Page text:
The backbeat: a literature review

This is part of a research project I’m doing for my Psychology of Music class at NYU, thus the formal tone.

Update: here’s the finished product.

The backbeat is a ubiquitous, almost defining feature of American popular and vernacular music. Clapping or snapping on the backbeats is generally considered by musicians to be more correct than doing so on the strong beats. However, audiences have a tendency to clap or snap on the wrong beats, to the irritation of the performers.

Friends don't let friends clap on one and three

On October 6th, 1993, the blues musician Taj Mahal gave a solo concert at the Modernes Club in Bremen, Germany. The concert was later released as the album An Evening of Acoustic Music. On the recording, Taj Mahal begins to play “Blues With A Feeling,” and the audience enthusiastically claps along. However, they do so on beats one and three, not two and four like they are supposed to. Taj immediately stops playing and says, “Wait, wait, wait. Wait wait. This is schvartze [black] music… zwei and fier, one TWO three FOUR, okay?” He resumes the song, and the audience continues to clap on the wrong beats. So he stops again. “No, no, no, no. Everybody’s like, ONE, two, THREE, no no no. Classical music, yes. Mozart, Chopin, okay? Tchaikovsky, right? Vladimir Horowitz. ONE two THREE. But schvartze music, one TWO three FOUR, okay?” He starts yet again, and finally the audience claps along correctly. To reinforce their rhythm, Taj Mahal continues to count “one TWO three FOUR” at various points during the song.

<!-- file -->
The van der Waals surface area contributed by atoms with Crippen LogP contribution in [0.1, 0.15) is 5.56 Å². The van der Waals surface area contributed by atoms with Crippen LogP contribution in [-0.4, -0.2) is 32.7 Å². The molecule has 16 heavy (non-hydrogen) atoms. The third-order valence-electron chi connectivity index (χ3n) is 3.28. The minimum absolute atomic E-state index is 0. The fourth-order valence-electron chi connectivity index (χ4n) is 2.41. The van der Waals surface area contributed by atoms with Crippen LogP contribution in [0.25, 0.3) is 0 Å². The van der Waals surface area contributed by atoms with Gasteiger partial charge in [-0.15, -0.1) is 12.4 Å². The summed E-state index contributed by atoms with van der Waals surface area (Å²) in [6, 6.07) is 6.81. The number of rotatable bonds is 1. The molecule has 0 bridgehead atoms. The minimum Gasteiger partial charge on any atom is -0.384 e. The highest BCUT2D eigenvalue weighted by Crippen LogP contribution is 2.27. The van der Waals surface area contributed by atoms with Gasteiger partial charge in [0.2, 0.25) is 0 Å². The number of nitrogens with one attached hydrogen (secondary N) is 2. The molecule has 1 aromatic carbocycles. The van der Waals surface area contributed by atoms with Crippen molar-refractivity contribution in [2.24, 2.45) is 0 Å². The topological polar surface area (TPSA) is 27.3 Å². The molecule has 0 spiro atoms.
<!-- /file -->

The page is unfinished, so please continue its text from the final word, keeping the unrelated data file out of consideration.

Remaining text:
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What does the human brain find exciting about syncopated rhythm and breakbeats?

Predictable unpredictability.

The brain is a pattern-recognition machine. We like repetition and symmetry because they engage our pattern-recognizers. But we only like patterns up to a point. Once we’ve recognized and memorized the pattern, we get bored and stop paying attention. If the pattern changes or breaks, it grabs our attention again. And if the pattern-breaking happens repetitively, recursively forming a new pattern, we find that extremely gratifying.

The Amen break

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It don’t mean a thing if it ain’t got that swing

Today is the Fourth of July, and I can’t think of anything more patriotic than a post about our most significant contribution to world musical culture: swing. The title of this post refers to the classic Duke Ellington tune, sung here by Ray Nance. Check out the “yah yah” trombone by Tricky Sam Nanton.

The word “swing,” like the word “blues,” has multiple meanings, depending on context. Swing is both a genre and a technical music term describing a certain rhythm. The two are related, but the rhythm has long outlived the genre.

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